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Chargers touchdowns worth more than just points on the scoreboard

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Bill Johnston is the Director of Public Relations of the San Diego Chargers, (talk about a time consuming and stressful job). He is responsible for all the communications for the Chargers, which include media relations, everything published on the team’s web site, and the team’s community outreach and public affairs. However, people may not know that he struggles each and every day, not from work, but from his wife’s battle with Huntington’s Disease (HD).
Many people do not know about HD. It is not common, nor is it curable. The first symptoms of HD are uncontrollable and involuntary movements in the fingers, feet, or face. This can lead to more serious problems such as loss of coordination and balance, slurred speech, and difficulty swallowing or eating. As the disease progresses, judgment, memory, and other functions from the brain that come so easy to the average person begin to deteriorate into dementia. People with HD know firsthand what it’s like to be imprisoned in their own bodies.
To help find cures for this terrible disease, the Chargers are teaming up with a program called TD’s to Cure HD. Every time the Chargers find the end zone, a certain amount of money will go towards finding a cure for HD. It’s up to all of the fans to donate for every touchdown scored. There are three membership levels to participate in. They range from $5.00-$20.00 per touchdown. But the fans don’t just walk away with a charitable heart, they also reap some excellent benefits. If someone were to donate $20 per touchdown, they would receive two tickets to a private Happy Hour with the Chargers’ receivers, including Antonio Gates, Chris Chambers, Vincent Jackson, and the rest of the receivers and tight ends. In addition, they would receive four invites to exclusive “TD Day” at Chargers Park during 2009 Training Camp which includes a chance to meet players. So, no one walks away empty handed.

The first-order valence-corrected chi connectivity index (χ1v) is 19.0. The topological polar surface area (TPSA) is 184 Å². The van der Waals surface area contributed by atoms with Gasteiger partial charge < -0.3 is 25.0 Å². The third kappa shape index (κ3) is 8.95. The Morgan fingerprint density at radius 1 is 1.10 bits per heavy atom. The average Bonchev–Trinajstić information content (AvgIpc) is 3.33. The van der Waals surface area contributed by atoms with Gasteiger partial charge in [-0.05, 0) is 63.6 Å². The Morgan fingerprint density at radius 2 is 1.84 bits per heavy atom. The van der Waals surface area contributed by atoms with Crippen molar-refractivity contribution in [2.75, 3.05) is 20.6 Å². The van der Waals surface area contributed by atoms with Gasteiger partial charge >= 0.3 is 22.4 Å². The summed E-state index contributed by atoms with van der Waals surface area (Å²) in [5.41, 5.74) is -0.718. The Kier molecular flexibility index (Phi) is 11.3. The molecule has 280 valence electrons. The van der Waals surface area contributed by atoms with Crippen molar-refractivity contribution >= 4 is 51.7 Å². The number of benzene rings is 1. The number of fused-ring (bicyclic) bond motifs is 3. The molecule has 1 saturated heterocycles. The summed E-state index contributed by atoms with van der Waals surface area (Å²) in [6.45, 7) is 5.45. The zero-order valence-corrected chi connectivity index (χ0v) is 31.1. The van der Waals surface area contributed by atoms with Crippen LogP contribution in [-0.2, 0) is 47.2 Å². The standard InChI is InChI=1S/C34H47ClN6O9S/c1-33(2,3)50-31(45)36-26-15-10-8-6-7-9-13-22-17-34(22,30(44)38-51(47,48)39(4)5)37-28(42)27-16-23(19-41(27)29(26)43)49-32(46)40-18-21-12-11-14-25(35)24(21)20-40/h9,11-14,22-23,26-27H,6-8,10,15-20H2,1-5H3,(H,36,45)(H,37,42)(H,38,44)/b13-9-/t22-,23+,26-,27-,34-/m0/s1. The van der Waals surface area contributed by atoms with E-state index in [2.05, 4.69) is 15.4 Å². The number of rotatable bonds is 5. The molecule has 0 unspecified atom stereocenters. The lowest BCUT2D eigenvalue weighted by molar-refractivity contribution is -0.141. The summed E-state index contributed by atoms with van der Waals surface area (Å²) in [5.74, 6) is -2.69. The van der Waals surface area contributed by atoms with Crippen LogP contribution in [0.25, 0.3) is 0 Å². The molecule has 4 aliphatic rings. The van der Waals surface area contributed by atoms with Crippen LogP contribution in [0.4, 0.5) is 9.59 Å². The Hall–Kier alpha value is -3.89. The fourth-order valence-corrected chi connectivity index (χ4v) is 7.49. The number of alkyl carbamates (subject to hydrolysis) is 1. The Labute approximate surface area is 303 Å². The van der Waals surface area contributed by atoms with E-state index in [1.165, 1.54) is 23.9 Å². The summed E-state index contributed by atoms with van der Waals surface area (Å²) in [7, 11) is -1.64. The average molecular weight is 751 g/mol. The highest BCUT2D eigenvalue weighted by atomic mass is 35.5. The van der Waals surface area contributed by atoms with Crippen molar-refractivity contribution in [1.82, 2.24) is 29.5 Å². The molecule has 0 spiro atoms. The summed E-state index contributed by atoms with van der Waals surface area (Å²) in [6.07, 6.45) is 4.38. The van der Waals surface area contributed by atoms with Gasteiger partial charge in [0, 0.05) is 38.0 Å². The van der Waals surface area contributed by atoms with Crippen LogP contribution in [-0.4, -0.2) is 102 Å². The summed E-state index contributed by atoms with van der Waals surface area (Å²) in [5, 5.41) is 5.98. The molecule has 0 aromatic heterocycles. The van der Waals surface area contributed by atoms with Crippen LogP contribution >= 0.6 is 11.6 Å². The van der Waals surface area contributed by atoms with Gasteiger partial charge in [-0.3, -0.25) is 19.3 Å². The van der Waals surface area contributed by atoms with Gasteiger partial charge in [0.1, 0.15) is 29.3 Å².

“This is the second year of the TDs to Cure HD program. Last year we raised about $9,000 in its first year with very little publicity. We hope to continue the program and feel the proceeds can increase every year,” Johnston said. Johnston’s wife can no longer walk, struggles to talk, swallowing is difficult, and her uncontrollable muscle movements have become very pronounced. She hasn’t been able to take care of herself and has lived away from home at an assisted living center for nearly three years.
“For me, even though I see her every day, I just miss my wife. And I worry about my kids. Children of a parent with HD have a fifty-percent chance of inheriting the disease,” Johnston said. However, he does not give up on hope for a brighter future.
“There is always hope. Hope keeps us going. The gene that causes the disease was discovered about twenty years ago. That has given scientists renewed hope and a definite direction,” Johnston said. Here we are, stressing and worrying over little things like a bad hair day or being stuck in traffic, not even imagining what Johnston and so many other families affected by HD must go through each day. Things we take for granted like talking and being able to swallow our food would mean the world to people who must live with HD.
For more information or to make a donation to TD’s to Cure HD go to http://www.hdsasandiego.org.





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